Tributes are flowing for a Brisbane mother and her three young children killed in a horrific car fire in the city's east on Wednesday.
Six-year-old Laianah Baxter, her 4-year-old sister, Aaliyah, and 3-year-old brother, Trey, all died when the vehicle went up in flames on Raven St in Camp Hill about 8.30am.
The children's mother, 31-year-old Hannah Baxter, was rushed to hospital where she died of her wounds, while their New Zealand father, Rowan Baxter, reportedly died of self-inflicted stab wounds.
"My heart is broken today!" Katie Stewart, a friend of Hannah Baxter's, wrote on Facebook.
"Things like this just shouldn't be able to happen to anyone, let alone someone you know, someone you call your friend, someone you've watched grow up to be a lovely athlete, a beautiful smiley woman and a spectacular mother!
"My heart is breaking for everyone who knew her and her precious babies but especially the Clarke family."
Another friend, Samantha Tone, said she "idolised" Hannah, who was a "super mum".
"You are with the angels now beautiful girl," she wrote.
"Your aura would bring light and happiness to any room you were in. You will be so missed. I will cherish these memories dearly and I promise to love my babies as much as you did yours.
"I idolised you as a mother, you were super mum. Fly high beautiful."
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• Rugby league: Ex-Warrior at centre of car fire 'horror' Rowan Baxter was brother of NZ sevens star Charles Baxter
Flowers and teddy bears have been placed at the scene by members of the community still coming to terms with the horrific tragedy.
One card addressed to Hannah Baxter read: "Our prayers are with you. Your babies are forever in your arms. Fly high angels".
Local councillor Fiona Cunningham said she was "absolutely devastated".
"Our children are so precious and this is just another reminder to hug them tight and treasure every moment spent with them," she said in a tribute posted on Facebook.
"Rest in peace little angels."
The Lord Mayor of Brisbane, Adrian Schrinner, also paid tribute to the family in a post on Facebook.
"It's horrific and so unimaginably sad that innocent lives lost have been lost like this," he said.
"After the daycare bus tragedy in Cairns, it's been a horrendous 48 hours for all Queenslanders, especially those of us who are parents of young children.
"At times like this we feel powerless and we wonder what we can do in the face of such horror. The best thing we can do is hug our kids and tell them they are treasured and we love them."
Schrinner said he had passed by the street on Wednesday morning and had been "worried" to see the police cars.
"But at the time had no idea about the shocking tragedy that had happened."
In a letter to parents, Belmont State School principal Lisa Morrison said the school community was deeply shocked and saddened by the death of its students.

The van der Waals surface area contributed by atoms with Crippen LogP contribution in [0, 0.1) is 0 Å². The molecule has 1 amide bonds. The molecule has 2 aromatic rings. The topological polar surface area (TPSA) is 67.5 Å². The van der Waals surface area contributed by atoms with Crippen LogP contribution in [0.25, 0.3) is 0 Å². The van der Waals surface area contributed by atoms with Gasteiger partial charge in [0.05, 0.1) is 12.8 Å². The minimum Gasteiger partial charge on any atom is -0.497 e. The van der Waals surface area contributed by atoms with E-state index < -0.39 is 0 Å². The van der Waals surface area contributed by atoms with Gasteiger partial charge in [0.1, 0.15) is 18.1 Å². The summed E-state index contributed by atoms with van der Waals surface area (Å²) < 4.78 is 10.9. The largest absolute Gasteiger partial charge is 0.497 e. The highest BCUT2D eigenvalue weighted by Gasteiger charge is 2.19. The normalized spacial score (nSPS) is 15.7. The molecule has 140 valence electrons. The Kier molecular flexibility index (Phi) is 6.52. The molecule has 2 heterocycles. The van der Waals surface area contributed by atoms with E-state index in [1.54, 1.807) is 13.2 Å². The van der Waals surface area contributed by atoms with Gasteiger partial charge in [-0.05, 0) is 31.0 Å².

"The school community's thoughts and sincere sympathies go out to the family, caregivers, friends and loved ones of the students during this difficult time," Morrison said.
"Support is being provided to students and staff who require it, and counsellors will remain on hand to provide support to the school in any way they can and for as long as it is needed."
The federal member for Griffith, Terri Butler, said she would ensure mental health assistance was available for the community.
"Please keep the first responders in your thoughts today – what they will have gone through is unimaginable," she said on Twitter.
"Many people will be deeply distressed by this horrific news. Please talk to your GP if this is affecting you."
Where to get help:
• Lifeline: 0800 543 354 (available 24/7)
• Suicide Crisis Helpline: 0508 828 865 (0508 TAUTOKO) (available 24/7)
• Youth services: (06) 3555 906
• Youthline: 0800 376 633
• Kidsline: 0800 543 754 (available 24/7)
• Whatsup: 0800 942 8787 (1pm to 11pm)
• Depression helpline: 0800 111 757 (available 24/7)
• Rainbow Youth: (09) 376 4155
• CASPER Suicide Prevention
If it is an emergency and you feel like you or someone else is at risk, call 111.
DOMESTIC VIOLENCE - DO YOU NEED HELP?
If it's an emergency and you feel that you or someone else is at risk, call 111.
If you're in danger now:
• Phone the police on 111 or ask neighbours of friends to ring for you.
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• Scream for help so that your neighbours can hear you.
• Take the children with you.
• Don't stop to get anything else.
• If you are being abused, remember it's not your fault. Violence is never okay
Where to go for help or more information:
• Women's Refuge: Free national crisis line operates 24/7 - 0800 refuge or 0800 733 843
• Shine, free national helpline 9am- 11pm every day - 0508 744 633
• It's Not Ok: Information line 0800 456 450
• Shakti: Providing specialist cultural services for African, Asian and middle eastern women and their children. Crisis line 24/7 0800 742 584
• Ministry of Justice:
• National Network of Stopping Violence:
• White Ribbon: Aiming to eliminate men's violence towards women, focusing this year on sexual violence and the issue of consent.
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